I would like to defend the idea that there’s a type of photography that is not trying to demonstrate, describe, or persuade, but rather to snatch instantaneous fragments of unmanipulated reality in order to create dramas, to some extent imaginary, that touch the human soul.

Richard Kalvar Le Choupinet restaurant, Boulevard St. Michel, closed to humans during Covid 19, is open only to bears, who enjoy watching people pass by. Paris, France. 2021. © Richard Kalvar | Magnum Photos
Richard Kalvar Printemps Photographique de Pomerol. Before the projections. Pomerol, France. 30 October, 2021. © Richard Kalvar | Magnum Photos
Richard Kalvar Bicycle shadows.Paris, France. 24 October, 2021. © Richard Kalvar | Magnum Photos
Richard Kalvar Art gallery opening. The musicians take a break. Ars-en-Ré, France. 18 August, 2021. © Richard Kalvar | Magnum Photos
Richard Kalvar Wedding. Champagne after the ceremony. Paris, France. 03 September 2021. © Richard Kalvar | Magnum Photos

William Keo

I chose these photos because they perfectly represent the themes I have been working on this year; Social exclusion, conflict, migration and victims of hatred. These are, I think, universal themes that cross borders and eras and are rooted in the very nature of our society and our humanity. In France or in Syria, I found these same themes with different people and different implications, like a kind of cycle. I sometimes like to step back and give more context; showing the people I photographed evolving in their landscapes often says a lot about their situation.

William Keo Streets of Raqqa, where electricity has returned after heavy fighting between Kurdish forces and Islamic State jihadists. According to the UN, 80% of the city's infrastructure has been destroyed. R (...)
William Keo Members of the Syrian Democratic Forces (SDF) militia, composed mostly of YPG (People's Protection Units) arrest two suspected members of ISIS. Deir Ez-Zor, Syria. May 2021 © William Keo | Magnum Photos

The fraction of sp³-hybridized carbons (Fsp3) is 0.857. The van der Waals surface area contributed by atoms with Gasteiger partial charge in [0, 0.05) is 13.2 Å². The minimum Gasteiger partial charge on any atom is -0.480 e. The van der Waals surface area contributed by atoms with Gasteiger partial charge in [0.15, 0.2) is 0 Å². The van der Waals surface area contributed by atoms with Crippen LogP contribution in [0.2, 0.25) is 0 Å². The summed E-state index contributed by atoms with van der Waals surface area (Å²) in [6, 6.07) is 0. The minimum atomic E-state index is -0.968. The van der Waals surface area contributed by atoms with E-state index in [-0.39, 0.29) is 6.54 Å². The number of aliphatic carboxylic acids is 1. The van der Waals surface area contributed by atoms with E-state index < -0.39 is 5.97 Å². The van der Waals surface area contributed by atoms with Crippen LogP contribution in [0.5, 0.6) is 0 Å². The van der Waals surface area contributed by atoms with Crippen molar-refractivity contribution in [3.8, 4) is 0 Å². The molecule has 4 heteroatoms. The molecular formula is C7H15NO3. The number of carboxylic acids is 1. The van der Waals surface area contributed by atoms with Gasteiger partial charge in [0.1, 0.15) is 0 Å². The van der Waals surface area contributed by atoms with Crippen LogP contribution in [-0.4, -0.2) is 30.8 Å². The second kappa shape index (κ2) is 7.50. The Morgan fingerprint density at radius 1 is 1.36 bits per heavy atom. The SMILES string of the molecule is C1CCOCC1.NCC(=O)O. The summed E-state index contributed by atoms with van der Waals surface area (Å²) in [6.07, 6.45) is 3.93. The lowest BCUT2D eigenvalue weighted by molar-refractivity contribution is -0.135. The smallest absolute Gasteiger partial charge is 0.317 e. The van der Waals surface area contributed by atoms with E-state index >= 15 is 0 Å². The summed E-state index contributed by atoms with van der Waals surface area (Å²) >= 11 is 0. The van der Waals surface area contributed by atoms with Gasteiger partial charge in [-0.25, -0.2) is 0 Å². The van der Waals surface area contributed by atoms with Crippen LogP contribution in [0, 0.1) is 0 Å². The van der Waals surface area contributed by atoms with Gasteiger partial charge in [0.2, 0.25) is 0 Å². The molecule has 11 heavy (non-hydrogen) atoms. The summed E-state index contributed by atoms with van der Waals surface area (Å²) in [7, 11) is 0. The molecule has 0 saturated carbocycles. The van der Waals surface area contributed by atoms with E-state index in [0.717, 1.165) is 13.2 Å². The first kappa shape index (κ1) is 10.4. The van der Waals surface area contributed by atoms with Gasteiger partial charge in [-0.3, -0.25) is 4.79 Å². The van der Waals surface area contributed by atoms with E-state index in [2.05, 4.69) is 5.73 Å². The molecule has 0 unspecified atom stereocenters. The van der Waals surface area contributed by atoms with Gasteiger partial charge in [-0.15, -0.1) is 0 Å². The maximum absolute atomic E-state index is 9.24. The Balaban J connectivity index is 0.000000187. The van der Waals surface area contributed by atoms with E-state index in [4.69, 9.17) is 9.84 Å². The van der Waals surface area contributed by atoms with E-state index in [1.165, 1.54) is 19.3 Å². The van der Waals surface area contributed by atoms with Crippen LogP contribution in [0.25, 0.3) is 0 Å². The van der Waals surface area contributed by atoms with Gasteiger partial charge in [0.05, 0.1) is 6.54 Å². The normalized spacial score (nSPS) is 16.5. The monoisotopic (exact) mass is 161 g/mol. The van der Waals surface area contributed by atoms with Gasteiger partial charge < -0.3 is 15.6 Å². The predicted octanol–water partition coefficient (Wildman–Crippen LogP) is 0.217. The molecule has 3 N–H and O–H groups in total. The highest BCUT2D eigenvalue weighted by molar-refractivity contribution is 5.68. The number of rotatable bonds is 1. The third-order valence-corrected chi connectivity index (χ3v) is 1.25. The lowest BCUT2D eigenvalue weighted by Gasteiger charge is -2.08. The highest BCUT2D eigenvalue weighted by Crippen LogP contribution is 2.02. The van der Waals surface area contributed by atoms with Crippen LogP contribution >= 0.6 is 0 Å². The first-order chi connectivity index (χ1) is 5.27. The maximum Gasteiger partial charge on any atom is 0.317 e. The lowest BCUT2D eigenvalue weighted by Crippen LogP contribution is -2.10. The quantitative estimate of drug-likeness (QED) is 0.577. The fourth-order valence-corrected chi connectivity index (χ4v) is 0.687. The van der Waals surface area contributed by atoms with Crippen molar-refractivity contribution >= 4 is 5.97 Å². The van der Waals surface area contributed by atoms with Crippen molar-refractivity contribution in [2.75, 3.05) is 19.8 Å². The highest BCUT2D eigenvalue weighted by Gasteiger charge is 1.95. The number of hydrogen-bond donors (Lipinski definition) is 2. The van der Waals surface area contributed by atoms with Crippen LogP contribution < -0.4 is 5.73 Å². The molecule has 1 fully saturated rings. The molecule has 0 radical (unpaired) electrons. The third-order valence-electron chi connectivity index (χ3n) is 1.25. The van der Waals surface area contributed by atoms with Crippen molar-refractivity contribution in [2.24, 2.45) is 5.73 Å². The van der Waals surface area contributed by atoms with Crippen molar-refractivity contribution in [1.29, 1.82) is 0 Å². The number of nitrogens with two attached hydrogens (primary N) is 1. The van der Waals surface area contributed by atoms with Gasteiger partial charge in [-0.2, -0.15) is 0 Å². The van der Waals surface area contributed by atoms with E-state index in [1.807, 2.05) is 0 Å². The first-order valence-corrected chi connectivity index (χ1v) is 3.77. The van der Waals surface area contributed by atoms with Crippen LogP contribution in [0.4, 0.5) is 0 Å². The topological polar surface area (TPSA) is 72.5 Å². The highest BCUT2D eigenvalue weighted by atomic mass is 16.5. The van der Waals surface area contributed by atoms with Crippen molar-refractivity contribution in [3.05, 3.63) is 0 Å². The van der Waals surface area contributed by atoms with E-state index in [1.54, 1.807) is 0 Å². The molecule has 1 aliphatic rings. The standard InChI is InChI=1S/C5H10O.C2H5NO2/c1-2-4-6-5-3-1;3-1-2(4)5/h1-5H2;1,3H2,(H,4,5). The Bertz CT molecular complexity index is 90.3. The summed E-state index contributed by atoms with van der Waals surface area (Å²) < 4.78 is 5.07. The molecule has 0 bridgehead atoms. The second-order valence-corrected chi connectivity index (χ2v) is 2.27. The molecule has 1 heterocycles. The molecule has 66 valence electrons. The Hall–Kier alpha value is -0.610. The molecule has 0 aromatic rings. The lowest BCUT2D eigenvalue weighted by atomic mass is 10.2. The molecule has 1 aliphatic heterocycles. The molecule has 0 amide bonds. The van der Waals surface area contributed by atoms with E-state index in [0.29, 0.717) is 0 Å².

William Keo Ransa and her daughter Rawla live in an apartment in Raqqa where there is very little water and frequent power cuts. Raqqa, Syria. May 2021. © William Keo | Magnum Photos
William Keo Migrants have settled in the forest, safe from the police. Grand Synthe, Dunkirk, France. 25 November, 2021. © William Keo | Magnum Photos
William Keo A man waiting for a bus at the Bobigny train station. Bobigny, France. 19 November 2021. © William Keo | Magnum Photos

Yael Martinez

Since 2013 I have been exploring the tangible and spiritual impact of violence on families in Mexico, including my own. My work focuses on communities fractured by the state and organized crime, in a physical and psychological sense. I am trying to create a testimony through which I can discuss all these layers of reality that shape my country.

I’m interested in exploring the symbolic construction of the territory where violence penetrates all and this violence crosses the physical and spiritual space of those who inhabit it. The territory as an analogy to a body or space that could be a house, a person, a family, a community or a country.

Montaña Estrella- Flor del Tiempo (Star Mountain – Flower of time) is the second chapter of my long-term project Firefly and opens my research around drugs and the poppy-producing communities of Guerrero Mexico; the state where I am originally from. 

Yael Martínez A man prays at an altar to the Virgin of Guadalupe and the Holy Cross. El Tepeyac Guerrero Mexico 12 December, 2020. Intervened photography. © Yael Martínez | Magnum Photos
Yael Martínez An elder in the Garza hill. Guerrero, Mexico 31 December 2020. © Yael Martínez | Magnum Photos
Yael Martínez Sacrifice. Every December 31, the Na Savi indigenous communities climb the Cerro de la Garza to perform rituals that commemorate the end and beginning of a cycle. Guerrero, Mexico. 31 December, 202 (...)